A pulling sensation drew the bard into light and he found himself held half out of the bag by his hair. “Well?” demanded Syl.
Freeing himself, Foradjinn explained to the wizard all he had experienced and he eagerly wrote it down. In his excitement, the latter failed to notice the bard slipping the orc tusks into the bag.
The next day, the traffic along the road increased and woods gave way to hills and farmland. The increased presence of guards spoke of the outer realms of Port Cecil. Fishermen lined the banks of the Enora river; Igneel dove in and caught a large bass barehanded much to a curmudgeonly angler’s amusement.
“Do you know a man called Aeroth?” Foradjinn asked Tunuviel.
She nodded. “Why?”
“He lives in the banking district. Could you show me to his house after we meet Gwendolyn?”
Tunuviel paused and looked him up and down, gazing over his well-worn travel clothes and trophy-laden apparel. “You’d have a tough time getting in to the banking district. They wouldn’t,” she pointed at Kaven, who took the hint and covered his glorious armor, and Syl, who preened a little more and prestidigitation’d a little more dust from his cloak.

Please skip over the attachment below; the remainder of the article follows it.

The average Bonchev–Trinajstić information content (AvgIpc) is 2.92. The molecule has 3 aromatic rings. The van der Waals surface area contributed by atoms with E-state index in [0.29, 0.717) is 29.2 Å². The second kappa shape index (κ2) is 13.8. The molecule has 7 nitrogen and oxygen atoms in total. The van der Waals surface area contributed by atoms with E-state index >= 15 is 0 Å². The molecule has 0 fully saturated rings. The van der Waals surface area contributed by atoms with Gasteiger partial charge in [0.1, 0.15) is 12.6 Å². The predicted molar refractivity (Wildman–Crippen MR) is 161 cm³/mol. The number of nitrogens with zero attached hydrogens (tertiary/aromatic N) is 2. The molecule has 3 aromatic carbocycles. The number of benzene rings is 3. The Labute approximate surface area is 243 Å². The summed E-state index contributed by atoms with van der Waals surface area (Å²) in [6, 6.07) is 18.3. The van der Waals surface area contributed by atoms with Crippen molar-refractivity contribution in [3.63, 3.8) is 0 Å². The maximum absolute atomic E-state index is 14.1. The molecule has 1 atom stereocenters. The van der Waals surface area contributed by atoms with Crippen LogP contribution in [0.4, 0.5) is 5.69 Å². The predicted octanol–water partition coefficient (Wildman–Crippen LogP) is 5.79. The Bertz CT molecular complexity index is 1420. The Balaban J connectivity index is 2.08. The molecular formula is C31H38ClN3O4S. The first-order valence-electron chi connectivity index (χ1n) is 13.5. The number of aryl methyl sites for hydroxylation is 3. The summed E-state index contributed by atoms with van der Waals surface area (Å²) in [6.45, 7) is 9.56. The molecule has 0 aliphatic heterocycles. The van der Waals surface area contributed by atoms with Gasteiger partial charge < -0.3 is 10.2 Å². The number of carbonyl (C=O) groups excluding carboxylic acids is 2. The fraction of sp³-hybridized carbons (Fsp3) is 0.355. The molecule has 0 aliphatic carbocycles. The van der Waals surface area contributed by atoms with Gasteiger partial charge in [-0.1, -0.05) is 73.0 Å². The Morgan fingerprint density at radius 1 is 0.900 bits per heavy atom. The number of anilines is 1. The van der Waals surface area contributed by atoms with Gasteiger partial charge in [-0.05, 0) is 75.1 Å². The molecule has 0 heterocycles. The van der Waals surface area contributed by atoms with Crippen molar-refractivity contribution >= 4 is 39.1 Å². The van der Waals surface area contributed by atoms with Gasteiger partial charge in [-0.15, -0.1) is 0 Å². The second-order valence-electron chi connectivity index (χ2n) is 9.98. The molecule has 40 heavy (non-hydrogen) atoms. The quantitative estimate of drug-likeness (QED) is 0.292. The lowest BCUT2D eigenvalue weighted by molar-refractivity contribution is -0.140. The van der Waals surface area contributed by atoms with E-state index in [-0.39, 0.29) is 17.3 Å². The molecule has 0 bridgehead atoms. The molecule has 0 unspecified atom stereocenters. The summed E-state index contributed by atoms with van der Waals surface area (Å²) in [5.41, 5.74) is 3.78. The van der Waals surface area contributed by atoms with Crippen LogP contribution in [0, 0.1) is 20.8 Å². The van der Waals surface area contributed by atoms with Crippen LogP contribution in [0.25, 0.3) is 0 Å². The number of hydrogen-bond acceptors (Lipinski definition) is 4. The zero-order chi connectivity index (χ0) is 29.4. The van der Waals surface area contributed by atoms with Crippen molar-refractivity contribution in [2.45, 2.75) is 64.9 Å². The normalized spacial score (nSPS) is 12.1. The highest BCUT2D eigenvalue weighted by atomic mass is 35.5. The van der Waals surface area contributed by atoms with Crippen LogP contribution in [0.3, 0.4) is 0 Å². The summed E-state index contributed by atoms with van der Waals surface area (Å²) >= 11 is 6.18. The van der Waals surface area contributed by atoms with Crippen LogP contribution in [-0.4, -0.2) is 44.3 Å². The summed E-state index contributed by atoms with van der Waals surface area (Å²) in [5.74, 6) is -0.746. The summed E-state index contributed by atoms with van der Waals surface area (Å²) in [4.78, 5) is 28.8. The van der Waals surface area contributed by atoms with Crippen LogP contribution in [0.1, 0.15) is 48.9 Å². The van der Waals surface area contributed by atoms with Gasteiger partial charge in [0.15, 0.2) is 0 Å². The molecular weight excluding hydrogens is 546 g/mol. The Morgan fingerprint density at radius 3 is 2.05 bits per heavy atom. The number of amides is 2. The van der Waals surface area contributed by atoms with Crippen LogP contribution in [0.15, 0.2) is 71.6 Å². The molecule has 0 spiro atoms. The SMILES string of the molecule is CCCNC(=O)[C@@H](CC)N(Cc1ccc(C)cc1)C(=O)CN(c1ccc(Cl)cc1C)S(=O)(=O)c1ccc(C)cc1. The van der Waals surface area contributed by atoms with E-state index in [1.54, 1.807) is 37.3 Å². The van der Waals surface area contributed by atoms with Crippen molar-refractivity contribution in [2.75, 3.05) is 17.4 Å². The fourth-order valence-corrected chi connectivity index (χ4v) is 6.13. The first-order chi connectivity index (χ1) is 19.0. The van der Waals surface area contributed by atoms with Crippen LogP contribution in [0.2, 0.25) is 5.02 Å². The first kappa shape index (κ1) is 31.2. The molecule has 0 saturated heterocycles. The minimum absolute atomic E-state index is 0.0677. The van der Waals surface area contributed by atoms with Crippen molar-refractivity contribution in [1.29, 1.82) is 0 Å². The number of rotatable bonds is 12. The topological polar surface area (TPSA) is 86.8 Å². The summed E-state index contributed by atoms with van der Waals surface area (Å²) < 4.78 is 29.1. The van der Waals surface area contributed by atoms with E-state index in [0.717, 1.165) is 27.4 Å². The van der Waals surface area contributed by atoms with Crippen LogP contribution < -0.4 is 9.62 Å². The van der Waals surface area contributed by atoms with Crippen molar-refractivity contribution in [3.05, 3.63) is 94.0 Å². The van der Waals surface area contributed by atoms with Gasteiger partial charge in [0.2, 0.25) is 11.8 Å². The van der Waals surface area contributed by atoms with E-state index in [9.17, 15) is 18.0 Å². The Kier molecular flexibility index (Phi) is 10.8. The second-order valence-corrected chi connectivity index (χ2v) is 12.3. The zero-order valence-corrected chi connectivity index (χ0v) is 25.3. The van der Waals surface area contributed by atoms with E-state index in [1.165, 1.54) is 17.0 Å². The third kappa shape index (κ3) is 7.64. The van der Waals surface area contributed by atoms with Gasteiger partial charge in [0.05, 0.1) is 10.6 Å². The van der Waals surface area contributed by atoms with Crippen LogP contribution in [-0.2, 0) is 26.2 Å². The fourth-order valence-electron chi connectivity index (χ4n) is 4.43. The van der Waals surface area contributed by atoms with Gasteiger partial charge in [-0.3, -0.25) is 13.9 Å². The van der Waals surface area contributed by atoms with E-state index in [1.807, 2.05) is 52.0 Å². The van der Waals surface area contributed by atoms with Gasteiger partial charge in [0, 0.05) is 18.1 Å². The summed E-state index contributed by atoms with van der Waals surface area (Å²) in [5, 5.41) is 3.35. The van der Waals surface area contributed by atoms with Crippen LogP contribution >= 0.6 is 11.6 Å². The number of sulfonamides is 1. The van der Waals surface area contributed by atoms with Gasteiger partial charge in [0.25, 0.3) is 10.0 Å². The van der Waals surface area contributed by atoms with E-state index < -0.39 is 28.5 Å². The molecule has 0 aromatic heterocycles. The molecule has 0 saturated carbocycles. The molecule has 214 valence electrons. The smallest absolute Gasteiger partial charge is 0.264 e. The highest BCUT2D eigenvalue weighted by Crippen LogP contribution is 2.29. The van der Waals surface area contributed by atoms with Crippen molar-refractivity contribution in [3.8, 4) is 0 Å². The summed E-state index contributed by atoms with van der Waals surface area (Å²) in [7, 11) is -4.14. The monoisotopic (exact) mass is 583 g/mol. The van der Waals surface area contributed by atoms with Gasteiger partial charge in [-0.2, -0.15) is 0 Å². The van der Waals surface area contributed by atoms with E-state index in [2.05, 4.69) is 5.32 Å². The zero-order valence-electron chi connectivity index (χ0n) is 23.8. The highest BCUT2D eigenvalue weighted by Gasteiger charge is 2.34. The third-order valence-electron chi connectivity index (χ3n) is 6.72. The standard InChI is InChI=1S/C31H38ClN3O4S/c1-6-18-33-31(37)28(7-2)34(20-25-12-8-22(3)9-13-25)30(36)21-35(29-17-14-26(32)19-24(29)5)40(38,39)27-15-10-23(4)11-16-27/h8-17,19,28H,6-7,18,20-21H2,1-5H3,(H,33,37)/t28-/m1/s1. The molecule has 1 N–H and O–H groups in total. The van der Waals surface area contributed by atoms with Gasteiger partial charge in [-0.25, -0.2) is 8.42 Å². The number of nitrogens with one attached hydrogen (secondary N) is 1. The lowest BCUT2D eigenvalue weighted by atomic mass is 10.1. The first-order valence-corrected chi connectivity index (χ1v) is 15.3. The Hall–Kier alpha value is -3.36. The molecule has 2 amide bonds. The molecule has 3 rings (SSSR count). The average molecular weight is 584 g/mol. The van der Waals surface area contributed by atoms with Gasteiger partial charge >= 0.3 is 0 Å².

With a small sigh, Foradjinn snapped his fingers and cast a disguise self spell to form his garments into those like Syl’s.
“Even then you’ll find it difficult. Aeroth is a member of the Brothers of the Veil, a mysterious group, supreme in wealth and influence. It’s kind of stupid how much money he has. Why do you want to meet him, anyway?”
As they approached the city, the bard filled her in on his backstory with Anaya. He also used sending to set up a meeting with Anaya at a restaurant called Bernardos in the Banking District that evening.
The walls of Port Cecil soon rose before them, the stonework intricate and well-constructed. Guards lined the parapets, guarded the portcullis, and kept watch over all entry points. While the group attracted a little more attention than many, the guards allowed them to pass unmolested. Soon, the group found themselves within the walls in the midst of a massive farmers market.